Guillain-Barré syndrome is a disorder in which the body's immune system begins to attack the body itself. No one yet knows why Guillain-Barré strikes some people and not others or what sets the disease in motion. What scientists do know is that the body's immune system begins to attack the body itself, causing what is known as an autoimmune disease, and that it is occasionally triggerd by surgery or vaccinations. Guillain-Barré is called a syndrome rather than a disease because it is not clear that a specific disease-causing agent is involved. This rare illness strikes between two and eight people in every 100,000, regardless of gender or age, although it is more common in the 30 to 50 years age group.
Usually, the symptoms start in the feet or legs with varying degrees of weakness or tingling sensations and progress up the body over a few days or weeks. The disorder can be mild, moderate or severe, with life support needed in the worst cases. In many instances, the weakness and abnormal sensations spread to the arms and upper body. Reflexes such as knee jerks are usually lost. These symptoms can increase in intensity until the muscles cannot be used at all and the patient is almost totally paralyzed. In these cases, the disorder is life-threatening and is considered a medical emergency.
The nerves of the autonomic nervous system can be affected, leading to changes in blood pressure, heart rate, vision, kidney function and body temperature. Potentially fatal complications of Guillain-Barré syndrome include pneumonia, deep vein thrombosis and respiratory failure. The patient is often put on a respirator to assist with breathing. Most people spontaneously recover from even the most severe cases , although some will be left with permanent disabilities and continue to have some degree of weakness.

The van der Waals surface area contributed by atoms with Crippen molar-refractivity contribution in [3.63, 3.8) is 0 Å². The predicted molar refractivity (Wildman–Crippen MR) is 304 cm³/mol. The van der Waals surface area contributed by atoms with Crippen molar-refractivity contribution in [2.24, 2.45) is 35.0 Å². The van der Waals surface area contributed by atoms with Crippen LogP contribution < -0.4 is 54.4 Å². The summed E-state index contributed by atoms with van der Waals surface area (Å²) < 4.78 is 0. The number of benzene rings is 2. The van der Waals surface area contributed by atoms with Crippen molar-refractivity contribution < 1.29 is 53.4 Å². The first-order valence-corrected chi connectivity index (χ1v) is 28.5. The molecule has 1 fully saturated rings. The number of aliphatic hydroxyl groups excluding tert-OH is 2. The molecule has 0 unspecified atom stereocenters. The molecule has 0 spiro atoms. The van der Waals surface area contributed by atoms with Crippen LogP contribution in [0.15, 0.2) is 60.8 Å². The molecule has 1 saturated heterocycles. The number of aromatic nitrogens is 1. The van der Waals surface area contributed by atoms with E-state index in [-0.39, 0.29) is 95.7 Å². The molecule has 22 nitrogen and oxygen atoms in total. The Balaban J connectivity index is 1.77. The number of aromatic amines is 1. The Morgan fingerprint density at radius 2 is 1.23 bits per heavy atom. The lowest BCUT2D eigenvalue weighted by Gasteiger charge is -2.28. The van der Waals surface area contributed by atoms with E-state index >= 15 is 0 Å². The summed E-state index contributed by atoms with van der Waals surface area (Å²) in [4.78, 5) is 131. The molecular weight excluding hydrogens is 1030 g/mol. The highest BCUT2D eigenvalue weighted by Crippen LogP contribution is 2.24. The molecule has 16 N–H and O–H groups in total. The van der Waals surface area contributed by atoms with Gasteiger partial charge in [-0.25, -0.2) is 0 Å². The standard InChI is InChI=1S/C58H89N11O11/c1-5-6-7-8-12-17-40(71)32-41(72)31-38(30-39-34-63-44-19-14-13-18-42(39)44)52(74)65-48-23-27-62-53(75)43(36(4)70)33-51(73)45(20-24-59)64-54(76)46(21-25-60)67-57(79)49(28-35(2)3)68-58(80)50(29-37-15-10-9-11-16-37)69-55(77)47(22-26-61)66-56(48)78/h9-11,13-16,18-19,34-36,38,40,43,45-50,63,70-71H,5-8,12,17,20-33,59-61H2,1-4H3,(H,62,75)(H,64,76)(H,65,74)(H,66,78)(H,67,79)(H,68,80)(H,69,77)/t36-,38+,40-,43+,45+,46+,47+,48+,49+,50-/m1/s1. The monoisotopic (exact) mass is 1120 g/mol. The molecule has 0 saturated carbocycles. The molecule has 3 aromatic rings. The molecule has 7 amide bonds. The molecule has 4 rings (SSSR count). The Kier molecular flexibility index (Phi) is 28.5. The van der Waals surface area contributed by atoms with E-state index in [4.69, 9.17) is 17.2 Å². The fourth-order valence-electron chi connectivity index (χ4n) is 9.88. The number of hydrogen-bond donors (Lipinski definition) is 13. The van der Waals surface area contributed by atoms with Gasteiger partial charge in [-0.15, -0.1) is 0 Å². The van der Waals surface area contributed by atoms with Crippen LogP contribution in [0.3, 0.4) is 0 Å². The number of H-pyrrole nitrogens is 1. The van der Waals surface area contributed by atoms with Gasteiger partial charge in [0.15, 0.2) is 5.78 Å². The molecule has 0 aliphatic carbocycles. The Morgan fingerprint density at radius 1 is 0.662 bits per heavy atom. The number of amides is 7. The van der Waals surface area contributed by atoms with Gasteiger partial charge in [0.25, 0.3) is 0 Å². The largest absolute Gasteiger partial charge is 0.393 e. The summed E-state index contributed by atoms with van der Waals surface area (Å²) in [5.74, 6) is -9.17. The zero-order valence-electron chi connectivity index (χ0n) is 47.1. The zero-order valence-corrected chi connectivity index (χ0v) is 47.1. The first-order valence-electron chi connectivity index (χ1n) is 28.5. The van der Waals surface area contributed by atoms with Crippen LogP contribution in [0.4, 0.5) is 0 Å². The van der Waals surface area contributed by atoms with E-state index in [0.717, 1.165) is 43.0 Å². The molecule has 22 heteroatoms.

Guillain-Barré syndrome can be a devastating disorder because of its sudden and unexpected onset. Most people reach the stage of greatest weakness within the first two weeks after symptoms appear, and by the third week of the illness 90 percent of all patients are at their weakest. The recovery period may be as little as a few weeks or as long as a few years. About 30 percent of those with Guillain-Barré still have a residual weakness after 3 years. About 3 percent may suffer a relapse of muscle weakness and tingling sensations many years after the initial attack. There is no evidence to suggest that Guillain-Barré syndrome is contagious.
There is no known cure for Guillain-Barré syndrome, but therapies can lessen the severity of the illness and accelerate the recovery in most patients. There are also a number of ways to treat the complications of the disease. Currently, plasmapheresis and high-dose immunoglobulin therapy are used. Plasmapheresis seems to reduce the severity and duration of the Guillain-Barré episode. In high-dose immunoglobulin therapy, doctors give intravenous injections of the proteins that in small quantities, the immune system uses naturally to attack invading organisms. Investigators have found that giving high doses of these immunoglobulins to Guillain-Barré patients can lessen the immune attack on the nervous system. The most critical part of the treatment for this syndrome consists of keeping the patient's body functioning during recovery of the nervous system. This can sometimes require placing the patient on a respirator, a heart monitor, or other machines that assist body function.
Compiled from various sources on the net.